Forest fires delay peace talks in divided Cyprus
AFP PhotoThe United Nations-brokered peace talks scheduled to be held on June 21 to find a solution to the decades-long conflict on the Mediterranean island of Cyprus were delayed amid ongoing forest fires in the Greek Cypriot administration.
The United Nations’ Good Offices announced on June 21 that Greek Cypriot President Nicos Anastasiades had requested to postpone the leaders’ meeting scheduled to take place on the same day in Nicosia.
“The Turkish Cypriot leader, Mustafa Akıncı, expressed his full understanding and support,” read a part of the statement, adding that the next meeting would take place on June 23.
In a separate statement issued on June 21 by his office, Akıncı expressed his condolences for the loss of two firefighters trying to tackle the ongoing forest fires in the Troodos Mountains on the Greek Cypriot side of the island.
“On behalf of my nation and myself, I express my condolences to the families and loved ones of the people who have lost their lives,” said Akıncı.
“I share the grief of Greek Cyprus,” he added.
Two firefighters died in hospital on June 20 from injuries suffered when the truck they were in plunged 40 meters down a cliff in the Solea valley, in the northern foothills of the Troodos Mountains, police stated, according to AFP.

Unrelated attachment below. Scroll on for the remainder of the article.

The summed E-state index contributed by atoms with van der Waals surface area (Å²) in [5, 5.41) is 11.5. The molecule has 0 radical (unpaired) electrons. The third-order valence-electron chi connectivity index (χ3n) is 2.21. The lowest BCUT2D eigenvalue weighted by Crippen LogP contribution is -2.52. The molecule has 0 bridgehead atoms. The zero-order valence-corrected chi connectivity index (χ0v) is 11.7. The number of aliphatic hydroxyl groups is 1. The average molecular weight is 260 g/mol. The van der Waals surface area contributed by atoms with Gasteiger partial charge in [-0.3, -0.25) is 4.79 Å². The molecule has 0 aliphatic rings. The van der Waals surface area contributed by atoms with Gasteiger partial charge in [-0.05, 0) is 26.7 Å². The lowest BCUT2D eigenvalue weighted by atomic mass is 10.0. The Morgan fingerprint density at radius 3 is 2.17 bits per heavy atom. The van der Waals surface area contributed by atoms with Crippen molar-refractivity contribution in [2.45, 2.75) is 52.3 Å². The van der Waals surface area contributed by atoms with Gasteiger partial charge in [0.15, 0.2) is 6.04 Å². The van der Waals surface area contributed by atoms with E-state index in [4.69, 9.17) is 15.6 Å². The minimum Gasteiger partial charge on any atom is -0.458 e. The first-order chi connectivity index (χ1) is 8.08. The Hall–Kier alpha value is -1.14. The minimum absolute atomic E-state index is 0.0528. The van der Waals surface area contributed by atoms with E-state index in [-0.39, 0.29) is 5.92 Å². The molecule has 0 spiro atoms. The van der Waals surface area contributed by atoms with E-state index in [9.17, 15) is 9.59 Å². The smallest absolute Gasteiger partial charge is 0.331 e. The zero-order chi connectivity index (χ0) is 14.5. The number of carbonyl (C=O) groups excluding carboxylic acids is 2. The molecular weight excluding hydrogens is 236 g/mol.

Another man was injured in the accident near Evrychou, where the fire has destroyed at least 15 square kilometers of scenic countryside and forced the evacuation of parts of the village.
The two sides of Cyprus have been holding extensive peace talks since May 2015, with the leaders of both expressing hope for a solution in 2016.
The blaze on the Mediterranean island began on June 19, just one day after firefighters managed to extinguish another huge fire at Argaka on the island’s northwest coast.
Police said they had arrested two people suspected of starting the earlier fire. They said a 12-year-old boy was suspected of starting the Evrychou blaze while playing with a lighter.
Five foreign governments deployed aircraft to Greek Cyprus on June 21 to help battle the island’s worst forest fires in years.
France and Italy were the latest countries to send planes to assist more than 300 firefighters attempting to put out the blazes which have ran amok as the island swelters under temperatures exceeding 40 degrees Celsius. Two British, four Greek and six Israeli aircraft were already helping to tackle the second massive wild fire to hit the Mediterranean holiday island in less than a week.
Akıncı’s presidential spokesperson Barış Burcu said June 20 that Akıncı had called Anastasiades on June 19 and offered to supply Greek Cyprus with aircrafts to put the fire out, according to a statement issued on the presidential office’s website on June 20. Burcu said Anastasiades thanked Akıncı and said that he would reconsider the offer if attempts to put the fire out where inadequate.